Always the hero
The first time is always the best - and for romantics anyway, as the years roll on, the first remains the most enduringly gratifying for mind and spirit. I talk, of course, of hero worship. Recollection warms the memory as well, for you are seldom betrayed by the figure you first lionised in the uncomplicated purity of early childhood. In my case, I am even more fortunate - my boyhood's callow, idol worship has grown into a fond and comradely relationship. When I was 12, Tom Graveney was ten years older and already a champion folk hero of Gloucestershire in England's pastoral and cuddly west country. Now he is 76 and I talk to him as a contemporary. And my hair is greyer even than his. Yet I am still in schoolboy awe of the valorous chivalry of his deeds at cricket, of the genuine creative invention and artistry of his batsmanship.
Gloucestershire, of course, had a noble heritage in batsmanship. It was the county of WG Grace, and of Gilbert Jessop and Walter Hammond too. Once a midsummer, the cricketers would travel north into the blissful hills to play two or three championship matches in the stately town of Cheltenham. This visit would be the season's high-temperature mark for us local urchins.
August 1950 held the most red-hot two days of my sheltered life till then, when the county gathered to play the mesmerising West Indian tourists at Cheltenham. Of course, our fellows were skittled soon by the ravenous and magical guiles of Sonny Ramadhin and Alf Valentine. The only one to play the two with any degree of certainty was "our Tom" - fresh country boy's hale face, coltishly upright and gangly shy at the crease, but with a high, twirly backlift and a stirring signature flourish in the follow-through of his trademark cover-drive. A man sitting sardined on the grass next to me in the rapt throng said: "Our Tom'll be servin' England within a twelvemonth, you'll see."
And so he was, and so we did. He was blooded for one Test against the South Africans in 1951, at Old Trafford on a sticky, and he stayed in for nearly an hour to make 15 ("full of cultured promise", said John Arlott on the wireless). That October he left for his first overseas MCC tour to take in the new sights, sounds, and differing surfaces of "All India". He scored warm-up centuries at Lahore and Karachi but missed the first Test match, in Delhi, with a severe bash of dysentery. After a week in hospital he was still uneasily queasy when the second Test came along, in Bombay.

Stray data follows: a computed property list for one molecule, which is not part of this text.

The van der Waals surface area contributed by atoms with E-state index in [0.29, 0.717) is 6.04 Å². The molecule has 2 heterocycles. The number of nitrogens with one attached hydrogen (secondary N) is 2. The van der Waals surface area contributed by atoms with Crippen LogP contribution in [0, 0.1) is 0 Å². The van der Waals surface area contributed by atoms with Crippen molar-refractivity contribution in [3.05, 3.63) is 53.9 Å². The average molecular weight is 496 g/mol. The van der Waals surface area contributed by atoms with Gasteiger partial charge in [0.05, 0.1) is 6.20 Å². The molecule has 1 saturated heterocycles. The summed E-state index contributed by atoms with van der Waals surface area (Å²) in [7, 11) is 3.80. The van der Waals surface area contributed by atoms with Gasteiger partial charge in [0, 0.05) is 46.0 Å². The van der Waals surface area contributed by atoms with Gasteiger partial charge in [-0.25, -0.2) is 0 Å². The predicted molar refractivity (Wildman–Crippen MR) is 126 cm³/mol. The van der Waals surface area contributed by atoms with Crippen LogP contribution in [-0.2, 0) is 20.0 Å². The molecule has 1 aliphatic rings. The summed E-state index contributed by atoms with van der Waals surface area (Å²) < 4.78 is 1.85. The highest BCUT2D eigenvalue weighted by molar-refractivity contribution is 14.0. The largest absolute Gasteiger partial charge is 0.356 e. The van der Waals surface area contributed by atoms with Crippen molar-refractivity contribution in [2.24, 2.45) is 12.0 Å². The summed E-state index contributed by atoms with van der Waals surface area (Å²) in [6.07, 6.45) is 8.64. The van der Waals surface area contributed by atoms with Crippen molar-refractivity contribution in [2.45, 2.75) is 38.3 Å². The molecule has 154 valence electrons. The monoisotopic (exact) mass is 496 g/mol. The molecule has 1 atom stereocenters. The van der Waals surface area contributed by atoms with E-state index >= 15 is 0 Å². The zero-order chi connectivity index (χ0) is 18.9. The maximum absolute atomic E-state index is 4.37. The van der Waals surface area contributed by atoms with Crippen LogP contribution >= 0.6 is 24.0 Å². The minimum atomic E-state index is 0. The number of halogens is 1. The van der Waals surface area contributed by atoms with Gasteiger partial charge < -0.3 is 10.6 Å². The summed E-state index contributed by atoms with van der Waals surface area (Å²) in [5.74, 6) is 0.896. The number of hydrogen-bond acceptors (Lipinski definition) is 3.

More than half a century on, he remembers: "I reckon I felt and looked like a skeleton when I walked in to bat." He took a pint of water and a salt tablet every half-hour, which turned into an awful lot of water and salt - because he endured for eight hours in the fierce heat against the craft and cunning of Lala Amarnath, Sadu Shinde and Vinoo Mankad. His epic 175 was the highest Test score by an Englishman in India, until Dennis Amiss made 179 in 1976.
Us hero worshippers continued to raise the rafters back in Gloucestershire as Tom served England with grace and charm for the next ten years - matching first the elderly monarchs, Len Hutton and Denis Compton, stroke for stroke, then the two lordly and haughty amateurs, Peter May and Colin Cowdrey. By which time a group of dullard "industrial" selectors at Lord's became grudging. This Graveney, they said, was all very well, but, horrors, he treats Test cricket like festival cricket; his manner is too carefree, his strokeplay too genial, that he only seeks to present his great ability rather than enforce it ruthlessly. So England dropped him for three years and Tom moved across the border to play for Worcester, where the mellow architecture of his glorious strokeplay matched the resplendence of the ancient cathedral.
He continued to enchant all England every summer, but not the Test team. Till, in 1966, another string of sad England performances had the selectors seeing sense and turning, once again, to Graveney, now 40, to pull them out of a deep hole dug by Garry Sobers' West Indians. At Lord's, too. Tom answered the ferocity of Wes Hall and Charlie Griffith with a majestic 96, then 109 in the following Test, and an even more regal 165 in the fifth, at The Oval. He was back, and all cricket was under the spell of his masterclasses.
The following summer, against India at Lord's, Graveney unrolled another masterpiece - 151 against Chandra, Bedi, and Prasanna. In the New Year honours list of 1968, the Queen awarded him the OBE and he celebrated with a sublime 118 against West Indies in Port-of-Spain - his personal favourite century. The following year, Graveney's 105 against Pakistan in Karachi rounded off the enchanted odyssey.
The hero still lives in Cheltenham, where it all began. We still take a beer together, and I sit at his feet and listen, rapt again as the schoolboy was. Content and smiling, still hale and hail-fellow, Tom has had both hips replaced, but still plays regular golf and keenly follows his beloved cricket (he thinks modern bats far too heavy - "only a tiny minority, a Lara or a Tendulkar, can use them as we did; like a rapier, a wand").
When he retired from the crease in his mid-40s, the wise old cricket writer JM Kilburn hurrahed Graveney's approach: "In an age preoccupied by accountancy, he has given the game warmth and colour and inspiration far beyond the tally of the scorebook."
Precisely. The batsmanship of Our Tom, was of the orchard rather than the forest, blossom susceptible to frost but breathing in the sunshine. Taking enjoyment as it came, he gave enjoyment which still warms the winters of memory. Still the hero.
Frank Keating wrote on cricket and other sports for the Guardian for close to 30 years before his retirement in 2002. This article was first published in Wisden Asia Cricket magazine